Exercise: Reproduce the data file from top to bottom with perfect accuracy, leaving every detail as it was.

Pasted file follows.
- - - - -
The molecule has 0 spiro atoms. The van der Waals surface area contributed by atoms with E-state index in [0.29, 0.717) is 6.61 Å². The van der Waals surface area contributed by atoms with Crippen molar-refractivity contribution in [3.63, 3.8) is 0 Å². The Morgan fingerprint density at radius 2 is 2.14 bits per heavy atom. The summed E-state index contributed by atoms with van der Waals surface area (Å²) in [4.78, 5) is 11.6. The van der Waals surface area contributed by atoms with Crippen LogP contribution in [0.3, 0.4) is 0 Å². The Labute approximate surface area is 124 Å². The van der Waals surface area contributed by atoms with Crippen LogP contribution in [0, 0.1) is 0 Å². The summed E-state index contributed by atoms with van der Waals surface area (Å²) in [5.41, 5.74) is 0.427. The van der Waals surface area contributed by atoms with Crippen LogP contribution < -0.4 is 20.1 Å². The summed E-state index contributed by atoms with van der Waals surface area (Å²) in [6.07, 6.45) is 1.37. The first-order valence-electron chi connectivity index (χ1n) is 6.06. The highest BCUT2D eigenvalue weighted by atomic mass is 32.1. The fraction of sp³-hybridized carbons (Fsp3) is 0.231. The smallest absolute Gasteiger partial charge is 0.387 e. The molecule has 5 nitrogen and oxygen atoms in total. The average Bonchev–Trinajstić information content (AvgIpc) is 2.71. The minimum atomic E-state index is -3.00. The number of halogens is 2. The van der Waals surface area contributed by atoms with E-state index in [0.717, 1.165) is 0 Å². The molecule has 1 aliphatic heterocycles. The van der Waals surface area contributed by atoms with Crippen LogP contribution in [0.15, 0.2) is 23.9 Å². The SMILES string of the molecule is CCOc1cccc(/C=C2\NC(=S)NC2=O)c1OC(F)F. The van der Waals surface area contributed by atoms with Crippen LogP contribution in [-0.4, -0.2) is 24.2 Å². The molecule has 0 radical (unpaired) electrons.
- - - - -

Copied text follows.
The molecule has 0 spiro atoms. The van der Waals surface area contributed by atoms with E-state index in [0.29, 0.717) is 6.61 Å². The van der Waals surface area contributed by atoms with Crippen molar-refractivity contribution in [3.63, 3.8) is 0 Å². The Morgan fingerprint density at radius 2 is 2.14 bits per heavy atom. The summed E-state index contributed by atoms with van der Waals surface area (Å²) in [4.78, 5) is 11.6. The van der Waals surface area contributed by atoms with Crippen LogP contribution in [0.3, 0.4) is 0 Å². The Labute approximate surface area is 124 Å². The van der Waals surface area contributed by atoms with Crippen LogP contribution in [0, 0.1) is 0 Å². The summed E-state index contributed by atoms with van der Waals surface area (Å²) in [5.41, 5.74) is 0.427. The van der Waals surface area contributed by atoms with Crippen LogP contribution < -0.4 is 20.1 Å². The summed E-state index contributed by atoms with van der Waals surface area (Å²) in [6.07, 6.45) is 1.37. The first-order valence-electron chi connectivity index (χ1n) is 6.06. The highest BCUT2D eigenvalue weighted by atomic mass is 32.1. The fraction of sp³-hybridized carbons (Fsp3) is 0.231. The smallest absolute Gasteiger partial charge is 0.387 e. The molecule has 5 nitrogen and oxygen atoms in total. The average Bonchev–Trinajstić information content (AvgIpc) is 2.71. The minimum atomic E-state index is -3.00. The number of halogens is 2. The van der Waals surface area contributed by atoms with E-state index in [0.717, 1.165) is 0 Å². The molecule has 1 aliphatic heterocycles. The van der Waals surface area contributed by atoms with Crippen LogP contribution in [0.15, 0.2) is 23.9 Å². The SMILES string of the molecule is CCOc1cccc(/C=C2\NC(=S)NC2=O)c1OC(F)F. The van der Waals surface area contributed by atoms with Crippen LogP contribution in [-0.4, -0.2) is 24.2 Å². The molecule has 0 radical (unpaired) electrons.